The Loneliness of the Old School Pastor

Those of you who are pastors or elders of old school conviction may already be very familiar with the experience of ministerial loneliness. This is not a loneliness that comes because of a lack of friends or family, but rather it is a feeling of being alone in one’s convictions and of being an outsider in a larger society. For instance, the Old School pastor can be a member of a large denomination such as the PCA, and yet when he goes to the Presbytery or the General Assembly of that denomination he has an overwhelming sense of being different and not really an accepted part of the larger body. It is a feeling similar to Elijah’s, who even when he was in his own country surrounded by his own countrymen, lamented repeatedly “I alone am left…” (1 Kings 18:22, 19:10, 19:14)

To walk in the old paths is not to walk in the easy or the broad way, and it means going against the prevailing tendency present in every age to tell men what they want to hear by preaching “smooth things”(Isa. 30:10) and saying ‘Peace, peace!’ When there is no peace” (Jer. 6:14) it should not be surprising then, that one meets with this loneliness, or what we could call “the Elijah complex,” again and again in the biographies of the spiritual giants.

For instance, in his biography of D. Martyn Lloyd Jones, Iain Murray writes:

Given Dr Lloyd-Jones’ family, his congregation, and such constant invitations from all parts of the country as are only received by very few preachers, it may seem absurd to describe him as lonely. Had he been able to multiply himself tenfold he could scarcely have fulfilled the hopes of the multitude of correspondents who sought his help on behalf of their churches or organizations. Yet loneliness was to be the accompaniment of his ministry. Not in any physical sense, nor in any lack of company. It lay deeper, in his conscious isolation from the prevailing thought of the church at large.

When people sought to explain what set ML-J apart in terms of his convictions they usually did so in terms of ‘Calvinism’. ‘Dr Jones must almost be last of the Calvinistic preachers,’ reported the Merthyr Express, after he had visited Merthyr in 1947. Kenneth Slack, one of the rising leaders in the Free Churches, was thinking of the same thing when he said of the minister of Westminster Chapel, ‘His systems of thought were too rigid to enter into the thought-world of others’.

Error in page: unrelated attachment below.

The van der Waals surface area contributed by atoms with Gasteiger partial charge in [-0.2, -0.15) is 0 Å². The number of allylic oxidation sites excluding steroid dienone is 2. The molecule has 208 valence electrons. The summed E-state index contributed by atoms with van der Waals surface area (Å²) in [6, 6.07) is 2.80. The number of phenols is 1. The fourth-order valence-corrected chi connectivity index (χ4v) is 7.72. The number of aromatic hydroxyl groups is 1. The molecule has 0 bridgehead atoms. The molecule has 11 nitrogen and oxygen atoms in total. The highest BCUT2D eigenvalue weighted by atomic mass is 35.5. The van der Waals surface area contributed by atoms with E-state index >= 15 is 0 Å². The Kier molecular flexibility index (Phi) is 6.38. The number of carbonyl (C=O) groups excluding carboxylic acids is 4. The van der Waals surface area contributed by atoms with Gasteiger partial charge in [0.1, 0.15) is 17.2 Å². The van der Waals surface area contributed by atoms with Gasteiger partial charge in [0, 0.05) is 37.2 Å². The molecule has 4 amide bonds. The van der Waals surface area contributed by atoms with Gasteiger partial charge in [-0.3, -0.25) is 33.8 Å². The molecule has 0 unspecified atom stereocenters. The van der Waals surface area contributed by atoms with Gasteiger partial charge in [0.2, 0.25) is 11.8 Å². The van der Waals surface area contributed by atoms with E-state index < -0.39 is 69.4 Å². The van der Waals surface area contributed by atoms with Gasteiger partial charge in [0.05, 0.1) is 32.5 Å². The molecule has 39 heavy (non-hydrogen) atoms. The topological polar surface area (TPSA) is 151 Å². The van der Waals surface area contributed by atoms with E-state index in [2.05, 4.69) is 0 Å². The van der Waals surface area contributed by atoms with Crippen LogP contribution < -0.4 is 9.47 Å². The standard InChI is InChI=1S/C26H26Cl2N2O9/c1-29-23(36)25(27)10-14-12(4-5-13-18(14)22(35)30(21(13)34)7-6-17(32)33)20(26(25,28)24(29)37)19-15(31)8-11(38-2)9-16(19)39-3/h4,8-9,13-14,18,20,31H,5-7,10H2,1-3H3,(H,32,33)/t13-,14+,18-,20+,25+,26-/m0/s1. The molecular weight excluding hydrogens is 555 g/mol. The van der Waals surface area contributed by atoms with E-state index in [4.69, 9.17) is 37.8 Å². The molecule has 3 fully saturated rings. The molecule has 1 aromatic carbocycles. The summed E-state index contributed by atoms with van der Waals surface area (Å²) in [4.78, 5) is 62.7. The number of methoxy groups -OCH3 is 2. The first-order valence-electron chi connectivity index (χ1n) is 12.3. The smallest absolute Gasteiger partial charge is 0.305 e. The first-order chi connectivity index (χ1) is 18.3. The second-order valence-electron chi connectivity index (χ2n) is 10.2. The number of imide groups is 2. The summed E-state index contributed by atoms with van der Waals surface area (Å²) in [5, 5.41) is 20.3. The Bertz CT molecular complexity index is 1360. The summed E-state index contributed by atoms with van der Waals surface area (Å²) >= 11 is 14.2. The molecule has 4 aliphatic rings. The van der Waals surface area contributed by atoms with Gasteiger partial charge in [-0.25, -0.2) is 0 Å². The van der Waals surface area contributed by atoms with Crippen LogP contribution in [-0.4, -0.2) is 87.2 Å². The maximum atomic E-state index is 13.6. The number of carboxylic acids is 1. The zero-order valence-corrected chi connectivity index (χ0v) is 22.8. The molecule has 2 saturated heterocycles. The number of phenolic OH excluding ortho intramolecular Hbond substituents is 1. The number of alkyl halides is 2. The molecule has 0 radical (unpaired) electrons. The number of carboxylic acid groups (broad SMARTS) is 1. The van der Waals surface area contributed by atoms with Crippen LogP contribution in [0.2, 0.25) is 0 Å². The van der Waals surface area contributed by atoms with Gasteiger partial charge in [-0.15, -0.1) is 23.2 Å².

[Iain Murray, Life of D. Martyn Lloyd Jones, Vol. 2 – The Fight of Faith, Banner of Truth, (p.192-193)]

While to a certain extent this ministerial loneliness will be inevitable for Old Schoolers, we should remember certain things.

1) First, keep in mind that Elijah was wrong when he repeatedly declared that he alone was left a prophet of the Lord.

While we may indeed feel that we are all alone and “the last of the Calvinistic preachers”, we are not. As the Lord reminded Elijah, “Yet I have reserved seven thousand in Israel, all whose knees have not bowed to Baal, and every mouth that has not kissed him.” (1 Kings 19:18)

The Lord has ever preserved a remnant to Himself and He ever will. We need to remind ourselves of that fact on a regular basis lest we become prone to despair or develop the kind of siege mentality that will cripple our ministry. Ministerial fraternities will often help in that regard. Every year I am buoyed up by attending the Banner of Truth ministers conference in Grantham, PA. There I meet with men who, although they come from a many different denominations, are united by a shared love of Experimental Calvinism and a Puritan ministerial philosophy. I have often commented that the ministerial collegiality and rejuvenation of spirit I experience at the Banner is what enables me to persevere despite feeling like an outsider at the PCA General Assembly the following month.

2) Remember too that the devil can use this feeling of loneliness to achieve his own wicked ends.

a) He can use it to build up envy and discontent. Inevitably this results in a sour and sometimes cranky demeanor. Many a pastor who otherwise would be an asset to the kingdom has gradually become a bitter kook who only appeals to those who share his spirit of discontentment.

Yes, it isn’t “fair” that shallow men of liberal conviction whose only real skill is an ability to pander to the popular ethos have historically been praised by the people, lauded by the world, and advanced by their denominations. But if we consider the end of such men and what will happen to them at the judgment seat of Christ we would not envy but pity them. John Brown of Haddington warned a gifted young student who felt that the church that he had been called to was to small for a man of his talents:

“I know the vanity of your heart,’ wrote the Professor, β€˜and that you will feel mortified that your congregation is very small in comparison with those of your brethren around you; but assure yourself, on the word of an old man, that when you come to give an account of them to the Lord Christ, at His judgment-seat, you will think you have had enough.β€˜